Laura Erickson's For the Birds

Thursday, May 14, 2020

Spring Update

Clay-colored Sparrow
One of my Clay-colored Sparrows last week. 
My backyard was a happenin’ place from mid-April through last week. With the cold weather, many birds moved elsewhere—probably closer to the lake or even backtracking a bit—and few new ones have flown in to replace them.

I had my first oriole on Friday, the ninth. He stuck around all day, coming to my oriole feeder for jelly, sugar water, and oranges, and to a hummingbird feeder, but next day he was gone. I’ve heard a distant Brown Thrasher a couple of mornings, too, and finally saw on on Wednesday the 13th, singing away in my neighbor’s yard. I had a lovely Rose-breasted Grosbeak on Tuesday the twelfth, but just for a while in the morning. 

I’ve not had all very many sparrows this year, and didn’t start recording the dawn chorus until April 29, so I didn’t get any beautiful Fox Sparrow songs, but White-crowned Sparrows were singing up a storm for a few days last week, and a couple of Clay-colored Sparrows spiced things up too. South winds carried a bunch of birds close to the lake, but no one new showed up on Wednesday the 13th—it was the second day in May that I didn’t see a single new bird for the year. 

Canada Goose
Baby geese always stay with their parents. 
Here in Duluth, migration hadn’t progressed far before the very cold weather set in, so I don’t think we lost many birds—they’re just late—but people further south and east did already have warblers and hummingbirds before they got heavy frosts and even snow. The saddest story I heard was in an email from New Hampshire saying:
I have a pair of Canadian Geese who hatched 5-6 goslings. Then the temps dropped to 28° for 2 nights, and it snowed 6". I have seen the parent geese, but NO goslings, since. They honk and swim past my pond frontage. Do you think the goslings survived?   
Tragically, after baby geese hatch, they absolutely, 100 percent of the time, stay with their parents. So they must have died.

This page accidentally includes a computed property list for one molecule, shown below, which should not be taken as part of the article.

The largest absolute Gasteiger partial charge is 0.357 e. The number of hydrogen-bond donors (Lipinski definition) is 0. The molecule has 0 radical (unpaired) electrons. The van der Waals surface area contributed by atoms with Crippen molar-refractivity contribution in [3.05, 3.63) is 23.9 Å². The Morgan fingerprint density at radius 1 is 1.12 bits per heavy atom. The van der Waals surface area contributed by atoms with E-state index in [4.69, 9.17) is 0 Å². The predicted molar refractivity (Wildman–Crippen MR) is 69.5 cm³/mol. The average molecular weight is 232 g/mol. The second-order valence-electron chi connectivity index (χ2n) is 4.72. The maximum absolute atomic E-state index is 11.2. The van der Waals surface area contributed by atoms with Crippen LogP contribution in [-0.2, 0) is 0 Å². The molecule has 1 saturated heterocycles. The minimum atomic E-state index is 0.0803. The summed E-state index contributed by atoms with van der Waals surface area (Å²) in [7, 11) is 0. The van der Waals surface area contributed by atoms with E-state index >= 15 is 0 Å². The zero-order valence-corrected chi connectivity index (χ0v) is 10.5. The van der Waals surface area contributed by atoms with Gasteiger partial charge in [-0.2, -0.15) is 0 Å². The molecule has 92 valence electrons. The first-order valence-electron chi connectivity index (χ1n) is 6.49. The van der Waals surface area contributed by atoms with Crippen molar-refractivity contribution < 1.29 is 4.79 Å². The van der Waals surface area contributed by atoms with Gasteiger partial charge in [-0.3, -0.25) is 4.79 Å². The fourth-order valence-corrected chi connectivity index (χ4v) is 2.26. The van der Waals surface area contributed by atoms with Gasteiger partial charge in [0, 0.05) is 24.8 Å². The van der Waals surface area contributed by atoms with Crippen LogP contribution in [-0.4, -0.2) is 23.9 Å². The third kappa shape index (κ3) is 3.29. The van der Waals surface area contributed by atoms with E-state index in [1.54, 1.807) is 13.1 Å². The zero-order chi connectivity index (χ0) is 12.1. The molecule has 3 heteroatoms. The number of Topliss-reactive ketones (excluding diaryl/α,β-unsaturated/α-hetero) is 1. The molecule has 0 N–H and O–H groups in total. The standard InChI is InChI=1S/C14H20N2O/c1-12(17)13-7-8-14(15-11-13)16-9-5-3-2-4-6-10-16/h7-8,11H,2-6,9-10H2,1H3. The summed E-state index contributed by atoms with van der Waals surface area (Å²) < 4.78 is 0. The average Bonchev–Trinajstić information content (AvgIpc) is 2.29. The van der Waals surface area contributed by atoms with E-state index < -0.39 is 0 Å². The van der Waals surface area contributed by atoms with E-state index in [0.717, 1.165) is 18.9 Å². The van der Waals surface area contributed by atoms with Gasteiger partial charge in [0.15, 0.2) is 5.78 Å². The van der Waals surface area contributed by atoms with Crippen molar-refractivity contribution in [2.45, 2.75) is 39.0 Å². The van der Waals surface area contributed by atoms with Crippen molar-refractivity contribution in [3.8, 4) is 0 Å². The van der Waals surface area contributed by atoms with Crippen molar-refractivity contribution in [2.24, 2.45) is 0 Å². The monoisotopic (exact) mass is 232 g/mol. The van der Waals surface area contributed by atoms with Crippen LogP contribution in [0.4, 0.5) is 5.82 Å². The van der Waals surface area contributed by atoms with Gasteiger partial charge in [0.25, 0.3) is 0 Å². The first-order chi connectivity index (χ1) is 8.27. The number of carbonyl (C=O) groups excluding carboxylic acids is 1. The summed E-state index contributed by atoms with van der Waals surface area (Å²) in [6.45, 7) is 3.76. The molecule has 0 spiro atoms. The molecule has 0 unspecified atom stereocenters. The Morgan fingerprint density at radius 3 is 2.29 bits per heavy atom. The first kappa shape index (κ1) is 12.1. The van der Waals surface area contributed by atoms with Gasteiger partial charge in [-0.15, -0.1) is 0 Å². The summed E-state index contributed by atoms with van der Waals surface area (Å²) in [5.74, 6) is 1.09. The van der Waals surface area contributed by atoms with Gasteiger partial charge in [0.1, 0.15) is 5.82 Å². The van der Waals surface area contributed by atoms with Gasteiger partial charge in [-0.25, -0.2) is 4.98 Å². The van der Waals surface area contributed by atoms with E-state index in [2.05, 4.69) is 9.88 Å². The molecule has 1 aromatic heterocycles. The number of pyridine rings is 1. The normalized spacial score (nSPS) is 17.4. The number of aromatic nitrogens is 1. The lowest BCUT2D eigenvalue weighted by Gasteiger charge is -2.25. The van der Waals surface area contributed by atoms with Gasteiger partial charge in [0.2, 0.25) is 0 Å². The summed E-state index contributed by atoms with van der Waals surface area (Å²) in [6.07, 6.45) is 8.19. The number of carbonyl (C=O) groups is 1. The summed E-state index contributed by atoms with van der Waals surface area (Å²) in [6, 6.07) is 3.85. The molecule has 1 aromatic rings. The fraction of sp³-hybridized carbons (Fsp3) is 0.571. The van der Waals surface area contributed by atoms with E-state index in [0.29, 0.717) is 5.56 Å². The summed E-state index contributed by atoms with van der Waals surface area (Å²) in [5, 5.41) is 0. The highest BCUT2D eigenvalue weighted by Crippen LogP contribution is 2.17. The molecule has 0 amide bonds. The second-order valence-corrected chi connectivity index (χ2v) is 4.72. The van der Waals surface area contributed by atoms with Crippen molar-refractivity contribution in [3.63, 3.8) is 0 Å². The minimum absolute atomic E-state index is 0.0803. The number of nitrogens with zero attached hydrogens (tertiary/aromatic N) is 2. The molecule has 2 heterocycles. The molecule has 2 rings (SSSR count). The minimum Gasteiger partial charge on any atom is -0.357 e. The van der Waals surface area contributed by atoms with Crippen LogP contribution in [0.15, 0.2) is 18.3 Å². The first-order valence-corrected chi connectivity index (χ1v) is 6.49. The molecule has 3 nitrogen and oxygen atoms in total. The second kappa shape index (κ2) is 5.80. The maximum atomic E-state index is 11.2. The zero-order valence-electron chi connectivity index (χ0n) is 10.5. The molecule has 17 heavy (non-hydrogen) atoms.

American Robin
This robin nest was right outside my Ithaca apartment in 2009.
A scary email from Randi, in Excelsior, Minnesota, came on May 12:
I have been watching a nest of robins right outside my back door. They have been active in feeding their chicks. But today, just this evening I noticed a pile of feathers in the yard. They appear to be Robin feathers. And I have not seen any activity on the nest. My son checked and the chicks are still alive. Is there anything I can do?  Tonight will get too cold for them to survive. Is this just nature? Or is there something I can do?   
She wrote a bit later: 
I feel horrible about this. I keep watching and hoping I’m wrong.  But when I come out, I see neither male or female but the chicks are reaching up out of the nest for food when they hear me.  
The wildlife rehabilitation center in Roseville was already closed for the day, so she was going to bring in the babies before dark to keep them warm and deliver them to the center in the morning, but then she wrote:
We brought the nest in - safe in a small cardboard box with holes.  Two of the four nestlings seemed ok.  Set part of it on a heating pad on the counter on low.  I turned out the lights and watched the spot that we took the nest from and after about 20 min., a bird returned.  We immediately returned the nest, But not before I noticed all four open mouths - and the bird returned again.  I’m leaving it there for the night.  Outside.   
She added:
Thank you for responding.  It’s such a small little catastrophe when compared to the larger scope of things.  But for some reason, it really got to me.  I was rooting for her and we were getting used to each other.  Silly stupid bird!  Made me tear up!   
When we consider all the problems facing the world today, this really was a small little catastrophe, but nevertheless, it was a catastrophe, and a big one to those robins. We lose a chunk of our own humanity when we can’t feel compassion and empathy for hungry baby birds or for an adult robin when it loses its mate and must raise the young on its own. So many of us are being overwhelmed with losses right now that a happy ending was exactly what I needed. So I found myself invested in this little family, too, and felt very happy in the morning when Randi wrote again:
I went out when it was finally light enough.  There is a robin on the nest.  I just watched it pulverize a big fat worm for the chicks and fly it back to the nest.   
That’s exactly the way scary bird stories should end, especially during scary times. Stay safe and well, dear reader. 

American Robin